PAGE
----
an iga viewpoint
The Aftermarket Issue
by Alan Epley
Recently, Ford Motor Company raised the issue of replacing automobile
structural crash parts with original equipment manufactured (OEM) parts
versus aftermarket parts and consumer safety. Ford’s testing results disclosed
that there are significant differences in the raw materials that compose
the OEM and aftermarket parts. The difference was so extreme that Ford
engineer Roger Chen rated the material comparison as being “like tofu
versus a rock.” The results also indicated that, in addition to raw material
differences, the testing showed that manufacturing processes used in making
aftermarket parts were inferior when compared to those used in making
Over the course of the last several months, the Independent Glass Association
(IGA) has been voicing concerns over the quality of windshields in the
same regard. Members have reported incidents whereby the rearview mirror
has been detaching from the windshield and taking shards of glass with
it. Other comments received by the association from its members have included
clarity issues and the fact that windshields are not being cut to the
exact opening of the vehicle.
Questions must be raised. Do aftermarket windshields afford the same amount
of protection to vehicle occupants in the event of a rollover accident
or in the deployment of the passenger side airbag? Is the fact that a
shop installs a windshield in accordance with the Auto Glass Replacement
Safety Standard (AGRSS) enough to offset any safety factors that may be
compromised due to the installation of inferior glass? While we debate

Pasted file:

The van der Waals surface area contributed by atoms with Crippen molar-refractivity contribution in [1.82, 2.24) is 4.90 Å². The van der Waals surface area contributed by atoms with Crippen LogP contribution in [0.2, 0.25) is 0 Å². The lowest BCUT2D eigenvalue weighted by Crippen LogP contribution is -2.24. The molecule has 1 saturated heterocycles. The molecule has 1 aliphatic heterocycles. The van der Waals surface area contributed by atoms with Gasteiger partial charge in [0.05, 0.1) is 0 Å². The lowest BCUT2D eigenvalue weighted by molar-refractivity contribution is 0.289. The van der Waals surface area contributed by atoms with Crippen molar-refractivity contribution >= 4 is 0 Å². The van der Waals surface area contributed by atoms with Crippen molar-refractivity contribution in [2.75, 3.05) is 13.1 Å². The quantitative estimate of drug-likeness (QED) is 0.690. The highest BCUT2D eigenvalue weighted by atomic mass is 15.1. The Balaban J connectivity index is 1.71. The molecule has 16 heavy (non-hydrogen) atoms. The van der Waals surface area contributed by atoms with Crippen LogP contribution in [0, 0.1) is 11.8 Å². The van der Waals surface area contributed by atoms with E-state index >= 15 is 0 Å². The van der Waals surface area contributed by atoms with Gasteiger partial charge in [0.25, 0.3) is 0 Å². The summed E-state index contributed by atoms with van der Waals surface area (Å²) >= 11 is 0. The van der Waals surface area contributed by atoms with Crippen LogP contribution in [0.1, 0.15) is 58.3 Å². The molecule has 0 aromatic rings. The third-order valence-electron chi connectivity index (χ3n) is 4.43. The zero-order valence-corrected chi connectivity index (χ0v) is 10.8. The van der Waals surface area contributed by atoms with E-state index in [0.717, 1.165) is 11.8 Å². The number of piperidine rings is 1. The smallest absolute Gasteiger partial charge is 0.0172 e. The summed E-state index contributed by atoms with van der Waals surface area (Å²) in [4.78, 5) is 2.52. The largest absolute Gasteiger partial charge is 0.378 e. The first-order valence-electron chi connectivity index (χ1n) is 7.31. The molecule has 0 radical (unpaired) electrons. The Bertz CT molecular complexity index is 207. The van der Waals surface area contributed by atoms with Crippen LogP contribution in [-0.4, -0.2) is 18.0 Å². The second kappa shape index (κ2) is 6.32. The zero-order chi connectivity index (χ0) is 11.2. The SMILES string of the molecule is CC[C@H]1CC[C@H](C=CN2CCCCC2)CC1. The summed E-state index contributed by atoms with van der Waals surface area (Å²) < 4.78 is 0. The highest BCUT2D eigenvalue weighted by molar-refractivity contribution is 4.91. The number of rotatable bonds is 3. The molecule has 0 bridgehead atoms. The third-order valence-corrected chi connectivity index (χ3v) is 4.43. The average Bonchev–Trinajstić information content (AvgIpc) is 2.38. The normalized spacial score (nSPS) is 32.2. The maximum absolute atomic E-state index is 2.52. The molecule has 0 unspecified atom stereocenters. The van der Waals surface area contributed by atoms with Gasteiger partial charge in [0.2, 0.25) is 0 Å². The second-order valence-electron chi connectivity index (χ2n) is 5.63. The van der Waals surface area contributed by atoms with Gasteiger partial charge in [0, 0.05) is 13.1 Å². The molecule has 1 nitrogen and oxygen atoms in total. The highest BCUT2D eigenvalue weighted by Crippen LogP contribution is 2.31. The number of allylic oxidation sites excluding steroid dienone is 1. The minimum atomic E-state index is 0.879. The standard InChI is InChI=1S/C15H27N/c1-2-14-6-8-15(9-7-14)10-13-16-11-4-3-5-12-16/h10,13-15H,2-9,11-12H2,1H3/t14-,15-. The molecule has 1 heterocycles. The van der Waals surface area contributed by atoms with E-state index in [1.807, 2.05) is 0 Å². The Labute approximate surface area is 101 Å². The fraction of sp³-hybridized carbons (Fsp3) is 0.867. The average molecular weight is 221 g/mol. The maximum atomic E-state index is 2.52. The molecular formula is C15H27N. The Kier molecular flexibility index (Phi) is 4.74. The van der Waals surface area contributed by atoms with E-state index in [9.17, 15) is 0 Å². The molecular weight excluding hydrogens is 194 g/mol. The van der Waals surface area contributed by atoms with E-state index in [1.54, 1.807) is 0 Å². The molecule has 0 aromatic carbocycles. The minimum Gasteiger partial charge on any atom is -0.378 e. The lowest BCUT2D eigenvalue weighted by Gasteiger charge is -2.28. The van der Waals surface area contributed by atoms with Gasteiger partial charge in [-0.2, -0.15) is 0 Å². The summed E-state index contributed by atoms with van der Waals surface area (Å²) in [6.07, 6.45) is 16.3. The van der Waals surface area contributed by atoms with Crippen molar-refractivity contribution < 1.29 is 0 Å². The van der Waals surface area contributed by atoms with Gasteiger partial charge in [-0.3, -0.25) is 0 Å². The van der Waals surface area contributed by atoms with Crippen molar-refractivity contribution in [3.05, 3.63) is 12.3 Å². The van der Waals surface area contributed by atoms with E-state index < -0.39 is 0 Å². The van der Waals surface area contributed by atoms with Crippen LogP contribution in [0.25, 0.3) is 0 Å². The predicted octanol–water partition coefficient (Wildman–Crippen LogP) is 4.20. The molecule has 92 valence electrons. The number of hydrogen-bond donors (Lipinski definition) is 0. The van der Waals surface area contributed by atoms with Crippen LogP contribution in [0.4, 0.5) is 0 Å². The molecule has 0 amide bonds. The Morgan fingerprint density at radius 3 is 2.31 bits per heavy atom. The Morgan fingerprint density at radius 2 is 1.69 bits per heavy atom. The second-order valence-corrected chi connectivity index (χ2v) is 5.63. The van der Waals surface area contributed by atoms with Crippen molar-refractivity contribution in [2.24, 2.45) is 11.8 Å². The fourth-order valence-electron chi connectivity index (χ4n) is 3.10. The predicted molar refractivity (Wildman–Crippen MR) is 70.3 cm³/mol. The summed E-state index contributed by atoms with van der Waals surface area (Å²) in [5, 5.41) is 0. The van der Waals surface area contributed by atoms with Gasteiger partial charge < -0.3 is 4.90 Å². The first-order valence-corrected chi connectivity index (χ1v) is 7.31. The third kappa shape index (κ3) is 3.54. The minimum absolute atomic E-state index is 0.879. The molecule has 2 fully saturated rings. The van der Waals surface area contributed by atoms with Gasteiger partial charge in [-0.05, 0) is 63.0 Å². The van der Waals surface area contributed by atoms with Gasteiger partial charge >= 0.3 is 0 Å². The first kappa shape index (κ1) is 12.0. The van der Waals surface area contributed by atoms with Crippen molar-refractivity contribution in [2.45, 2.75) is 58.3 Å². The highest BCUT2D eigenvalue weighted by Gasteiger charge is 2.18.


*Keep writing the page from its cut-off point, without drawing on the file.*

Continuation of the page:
these issues, we must consider that officials at Ford Motor Co. raised
concerns about comparison of the structural parts of an automobile. Isn’t
the windshield a structural part of a vehicle?
“The association is
planning to establish a tracking system to facilitate the tracking of
inferior glass in the marketplace.”
Since the windshield is a structural part of an automobile and an integral
part of a vehicle’s safety system, the Independent Glass Association (IGA)
is taking the initiative to include windshields in the discussion and
is making every effort to have them included in the testing process. The
association is planning to establish a tracking system to facilitate the
tracking of inferior glass in the marketplace. Once established, shops
will have the ability to report defective glass to the IGA, which will,
in turn, monitor glass for defect patterns. In addition, the IGA is discussing
the inclusion of automobile replacement glass into the testing procedures
by the big three automobile manufacturers. Thus far, I am happy to report
that those discussions are progressing and there is receptivity from manufacturers
to do so.
On a related matter, Consumer Reports magazine recently reported that
consumers must insist on OEM replacement parts in the event that their
vehicle has been damaged in a crash. The article points out that insurance
companies pressure automotive repair shops to use aftermarket replacement
parts in an effort to contain the cost of a claim, but may compromise
consumer safety in the process. And naturally, the aftermarket parts manufacturers
argue that the cited Ford testing was flawed.
The Time is Now
The IGA believes that the time to make the determination as to the relevance
of this debate is now. Are aftermarket parts every bit as good as OEM
parts? Every insurance company, governmental authority, parts manufacturer
and repair shop has the responsibility to protect the consumer by making
certain that every motor vehicle, whether damaged in an accident or in
need of a replacement windshield, is restored to its pre-loss condition.
The IGA believes that the debate initiated by the testing of OEM and aftermarket
parts conducted by Ford Motor Co. must be expanded to include automobile
glass and undertaken by more manufacturers, including General Motors and
Chrysler. And the burden to contradict those results with factual proof
remains the responsibility of the aftermarket parts and glass manufacturers.
A windshield that will not support the roof in the event of a rollover
or the airbag in the event that it is deployed is unacceptable at any
Alan Epley is president of the Independent Glass Association (IGA).
He also serves as president of Southern Glass and Plastic in Columbia,
S.C. Mr. Epley’s opinions are solely his own and not necessarily those
of this magazine.
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